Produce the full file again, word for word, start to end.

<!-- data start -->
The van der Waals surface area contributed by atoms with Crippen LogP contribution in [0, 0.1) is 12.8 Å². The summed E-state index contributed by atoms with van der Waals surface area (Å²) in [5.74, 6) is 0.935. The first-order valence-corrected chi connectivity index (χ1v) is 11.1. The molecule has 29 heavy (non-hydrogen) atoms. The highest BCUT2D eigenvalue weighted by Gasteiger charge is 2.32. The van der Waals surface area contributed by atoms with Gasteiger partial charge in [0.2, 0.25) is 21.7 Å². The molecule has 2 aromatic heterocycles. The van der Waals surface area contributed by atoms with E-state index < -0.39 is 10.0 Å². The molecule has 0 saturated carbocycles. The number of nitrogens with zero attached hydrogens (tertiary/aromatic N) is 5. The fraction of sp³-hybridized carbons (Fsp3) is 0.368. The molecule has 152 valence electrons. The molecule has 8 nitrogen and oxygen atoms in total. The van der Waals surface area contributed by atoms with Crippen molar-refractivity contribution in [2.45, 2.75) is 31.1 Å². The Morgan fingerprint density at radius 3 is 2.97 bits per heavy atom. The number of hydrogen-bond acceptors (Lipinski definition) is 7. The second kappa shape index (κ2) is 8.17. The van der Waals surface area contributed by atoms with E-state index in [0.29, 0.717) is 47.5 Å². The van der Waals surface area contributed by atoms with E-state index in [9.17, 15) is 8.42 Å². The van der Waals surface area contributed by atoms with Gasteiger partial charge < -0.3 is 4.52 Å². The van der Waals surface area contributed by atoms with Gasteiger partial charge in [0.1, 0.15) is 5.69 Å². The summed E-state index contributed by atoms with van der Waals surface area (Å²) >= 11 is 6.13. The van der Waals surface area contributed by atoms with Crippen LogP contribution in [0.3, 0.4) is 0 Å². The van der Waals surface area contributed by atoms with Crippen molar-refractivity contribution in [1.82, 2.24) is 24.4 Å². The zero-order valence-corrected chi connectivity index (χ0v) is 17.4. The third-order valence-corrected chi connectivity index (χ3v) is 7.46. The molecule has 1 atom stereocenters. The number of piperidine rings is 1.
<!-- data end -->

The van der Waals surface area contributed by atoms with Crippen LogP contribution in [0, 0.1) is 12.8 Å². The summed E-state index contributed by atoms with van der Waals surface area (Å²) in [5.74, 6) is 0.935. The first-order valence-corrected chi connectivity index (χ1v) is 11.1. The molecule has 29 heavy (non-hydrogen) atoms. The highest BCUT2D eigenvalue weighted by Gasteiger charge is 2.32. The van der Waals surface area contributed by atoms with Gasteiger partial charge in [0.2, 0.25) is 21.7 Å². The molecule has 2 aromatic heterocycles. The van der Waals surface area contributed by atoms with E-state index < -0.39 is 10.0 Å². The molecule has 0 saturated carbocycles. The number of nitrogens with zero attached hydrogens (tertiary/aromatic N) is 5. The fraction of sp³-hybridized carbons (Fsp3) is 0.368. The molecule has 152 valence electrons. The molecule has 8 nitrogen and oxygen atoms in total. The van der Waals surface area contributed by atoms with Crippen molar-refractivity contribution in [2.45, 2.75) is 31.1 Å². The Morgan fingerprint density at radius 3 is 2.97 bits per heavy atom. The number of hydrogen-bond acceptors (Lipinski definition) is 7. The second kappa shape index (κ2) is 8.17. The van der Waals surface area contributed by atoms with E-state index in [0.29, 0.717) is 47.5 Å². The van der Waals surface area contributed by atoms with E-state index in [9.17, 15) is 8.42 Å². The van der Waals surface area contributed by atoms with Gasteiger partial charge < -0.3 is 4.52 Å². The van der Waals surface area contributed by atoms with Gasteiger partial charge in [0.1, 0.15) is 5.69 Å². The summed E-state index contributed by atoms with van der Waals surface area (Å²) >= 11 is 6.13. The van der Waals surface area contributed by atoms with Crippen LogP contribution in [0.3, 0.4) is 0 Å². The van der Waals surface area contributed by atoms with Crippen molar-refractivity contribution in [1.82, 2.24) is 24.4 Å². The zero-order valence-corrected chi connectivity index (χ0v) is 17.4. The third-order valence-corrected chi connectivity index (χ3v) is 7.46. The molecule has 1 atom stereocenters. The number of piperidine rings is 1.